We see now that when our daughter comes out to the teachers she does not base her own self-worth and identity on what they say (which would be unhealthy anyway), but instead our girl refuses to be denied by them and will push the teachers further in their understanding when they try to say she is too young to know. Then our sweet baby rates their reactions based on what she knows should be the appropriate response of an educator!

This school is NOT READY FOR MY DAUGHTER IN SO MANY REGARDS.

(Substitute) School Counselor

The school counselor who is currently just filling in for our awesome regular counselor who is out on leave got very low marks for how she handled the interaction according to our daughter. Apparently, the counselor was speechless. The temporary counselor earned herself an eye-roll and a “she’s a TRAINED SCHOOL COUNSELOR for heaven’s sake” comment when the incident was recounted over dinner on Friday evening.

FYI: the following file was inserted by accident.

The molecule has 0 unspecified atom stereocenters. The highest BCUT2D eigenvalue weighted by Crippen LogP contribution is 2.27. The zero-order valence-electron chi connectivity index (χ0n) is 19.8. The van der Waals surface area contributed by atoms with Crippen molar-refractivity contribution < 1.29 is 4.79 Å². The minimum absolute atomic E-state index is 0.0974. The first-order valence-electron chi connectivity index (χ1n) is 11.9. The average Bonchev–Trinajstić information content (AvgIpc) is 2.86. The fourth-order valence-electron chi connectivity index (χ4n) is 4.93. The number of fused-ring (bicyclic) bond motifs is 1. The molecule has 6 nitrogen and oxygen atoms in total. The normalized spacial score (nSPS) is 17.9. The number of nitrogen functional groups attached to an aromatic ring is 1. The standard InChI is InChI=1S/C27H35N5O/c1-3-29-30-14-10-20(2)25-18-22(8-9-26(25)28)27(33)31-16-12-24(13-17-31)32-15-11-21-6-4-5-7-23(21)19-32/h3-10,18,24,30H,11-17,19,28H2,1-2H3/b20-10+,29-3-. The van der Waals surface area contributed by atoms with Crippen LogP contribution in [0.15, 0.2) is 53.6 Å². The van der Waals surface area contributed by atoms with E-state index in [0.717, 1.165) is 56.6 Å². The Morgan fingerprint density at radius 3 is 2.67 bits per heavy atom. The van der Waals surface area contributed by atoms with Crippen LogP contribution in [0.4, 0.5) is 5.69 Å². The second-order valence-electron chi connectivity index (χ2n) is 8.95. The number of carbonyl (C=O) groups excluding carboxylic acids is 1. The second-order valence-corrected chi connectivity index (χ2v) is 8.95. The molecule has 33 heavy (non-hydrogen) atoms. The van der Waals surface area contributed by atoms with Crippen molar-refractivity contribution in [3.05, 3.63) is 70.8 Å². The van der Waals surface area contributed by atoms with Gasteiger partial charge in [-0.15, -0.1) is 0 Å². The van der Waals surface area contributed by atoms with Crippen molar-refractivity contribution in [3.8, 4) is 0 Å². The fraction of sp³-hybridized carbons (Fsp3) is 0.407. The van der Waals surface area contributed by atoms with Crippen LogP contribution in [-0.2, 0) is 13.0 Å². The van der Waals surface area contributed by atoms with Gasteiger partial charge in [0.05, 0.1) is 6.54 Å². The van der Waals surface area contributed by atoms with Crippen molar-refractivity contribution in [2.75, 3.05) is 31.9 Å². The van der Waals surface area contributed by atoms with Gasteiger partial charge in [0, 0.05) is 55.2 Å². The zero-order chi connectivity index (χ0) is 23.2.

This was when we realized: a-ha, our girl’s not coming out to them, she is testing them! She has enough support; that is not what she is looking for. She simply wants to continue the process of being her out, authentic self at school and she is testing these professionals against what she knows are the right ways to react and support LGBT youth.

School counselor grade: D. Comments: Perhaps the counselor should be allowed a do-over to improve her grade. It was a pop quiz after all. Moreover, she was just filling in and was surely not prepared to be asked to deal with such an unusual situation.*